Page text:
Thus, a need exists for a system and method for enhancing an optical lithography process where the system and method does not require the use of an enlarged lens in capturing the diffracted light traveling beyond the reduction lens in order to retain information necessary for resolving the mask image on the wafer. A further need exists for a system and method for enhancing an optical lithography process where the system and method does not require the use of a phase shifted mask in reducing light diffraction in order to retain information necessary for resolving the mask image on the wafer. Still a further need exists for a system and method for enhancing an optical lithography process where the system and method does not require the use of off-axis illumination technique in reducing the diffracted light traveling beyond the reduction lens in order to retain information necessary for resolving the mask image on the wafer.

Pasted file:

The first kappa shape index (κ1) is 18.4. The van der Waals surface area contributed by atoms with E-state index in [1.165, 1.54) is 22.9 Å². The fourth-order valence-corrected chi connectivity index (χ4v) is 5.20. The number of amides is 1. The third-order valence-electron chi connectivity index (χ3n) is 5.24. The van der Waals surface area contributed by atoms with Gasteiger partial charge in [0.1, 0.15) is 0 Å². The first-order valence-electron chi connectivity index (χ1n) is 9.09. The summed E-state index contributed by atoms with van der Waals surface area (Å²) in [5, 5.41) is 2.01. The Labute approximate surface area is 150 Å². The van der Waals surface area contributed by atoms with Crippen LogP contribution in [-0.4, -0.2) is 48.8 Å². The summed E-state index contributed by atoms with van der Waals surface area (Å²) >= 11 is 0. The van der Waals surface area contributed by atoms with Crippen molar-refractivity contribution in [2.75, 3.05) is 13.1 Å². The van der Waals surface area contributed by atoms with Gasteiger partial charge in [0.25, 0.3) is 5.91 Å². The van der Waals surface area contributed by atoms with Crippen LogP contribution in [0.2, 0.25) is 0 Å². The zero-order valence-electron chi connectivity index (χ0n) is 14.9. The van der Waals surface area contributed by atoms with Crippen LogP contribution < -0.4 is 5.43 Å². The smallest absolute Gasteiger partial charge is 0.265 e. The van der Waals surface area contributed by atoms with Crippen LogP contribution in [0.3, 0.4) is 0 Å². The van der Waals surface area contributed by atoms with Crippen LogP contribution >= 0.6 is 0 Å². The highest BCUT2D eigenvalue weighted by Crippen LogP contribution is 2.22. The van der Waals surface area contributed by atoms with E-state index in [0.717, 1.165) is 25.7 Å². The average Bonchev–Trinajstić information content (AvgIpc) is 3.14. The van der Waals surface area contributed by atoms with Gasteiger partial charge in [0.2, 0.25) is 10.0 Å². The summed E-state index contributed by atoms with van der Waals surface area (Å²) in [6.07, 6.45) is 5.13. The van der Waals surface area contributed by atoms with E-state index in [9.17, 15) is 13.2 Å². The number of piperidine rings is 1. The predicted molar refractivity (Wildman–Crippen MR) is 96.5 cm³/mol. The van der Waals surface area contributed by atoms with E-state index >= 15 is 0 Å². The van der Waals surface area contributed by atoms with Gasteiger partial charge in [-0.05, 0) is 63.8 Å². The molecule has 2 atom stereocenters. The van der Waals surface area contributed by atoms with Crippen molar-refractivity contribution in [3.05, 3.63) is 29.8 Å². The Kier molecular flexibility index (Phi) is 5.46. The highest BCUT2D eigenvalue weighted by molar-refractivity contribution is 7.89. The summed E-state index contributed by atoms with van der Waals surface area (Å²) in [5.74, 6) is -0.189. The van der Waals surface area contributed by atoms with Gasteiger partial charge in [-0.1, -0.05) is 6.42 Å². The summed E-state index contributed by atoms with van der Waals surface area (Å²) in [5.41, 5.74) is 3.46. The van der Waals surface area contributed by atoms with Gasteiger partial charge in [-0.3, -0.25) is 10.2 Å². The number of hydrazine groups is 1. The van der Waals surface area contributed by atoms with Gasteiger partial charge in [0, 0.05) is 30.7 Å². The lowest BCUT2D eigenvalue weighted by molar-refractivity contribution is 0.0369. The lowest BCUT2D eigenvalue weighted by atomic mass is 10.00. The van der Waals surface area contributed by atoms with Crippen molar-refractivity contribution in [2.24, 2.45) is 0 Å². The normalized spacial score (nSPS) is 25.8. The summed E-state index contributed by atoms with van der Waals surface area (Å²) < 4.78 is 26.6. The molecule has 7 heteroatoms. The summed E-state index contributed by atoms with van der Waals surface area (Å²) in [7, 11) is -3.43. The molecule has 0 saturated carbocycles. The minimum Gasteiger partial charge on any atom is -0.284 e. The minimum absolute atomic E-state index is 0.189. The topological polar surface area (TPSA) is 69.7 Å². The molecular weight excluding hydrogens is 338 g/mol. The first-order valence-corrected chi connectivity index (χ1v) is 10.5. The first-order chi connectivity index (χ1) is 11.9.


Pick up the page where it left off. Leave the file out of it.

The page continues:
SUMMARY OF THE INVENTION

The present invention is a system and method for enhancing an optical lithography process by capturing light diffracted from a mask having features to be exposed onto a wafer. The present invention advantageously avoids the use of a physically unfeasible enlarged lens to capture diffracted light from the mask. Also, the present invention advantageously avoids the use of a very expensive phase shifted mask to reduce the information loss through the diffracted light. Furthermore, the present invention advantageously avoids the use of complicated off axis illumination technique in reducing the diffracted light traveling beyond the reduction lens.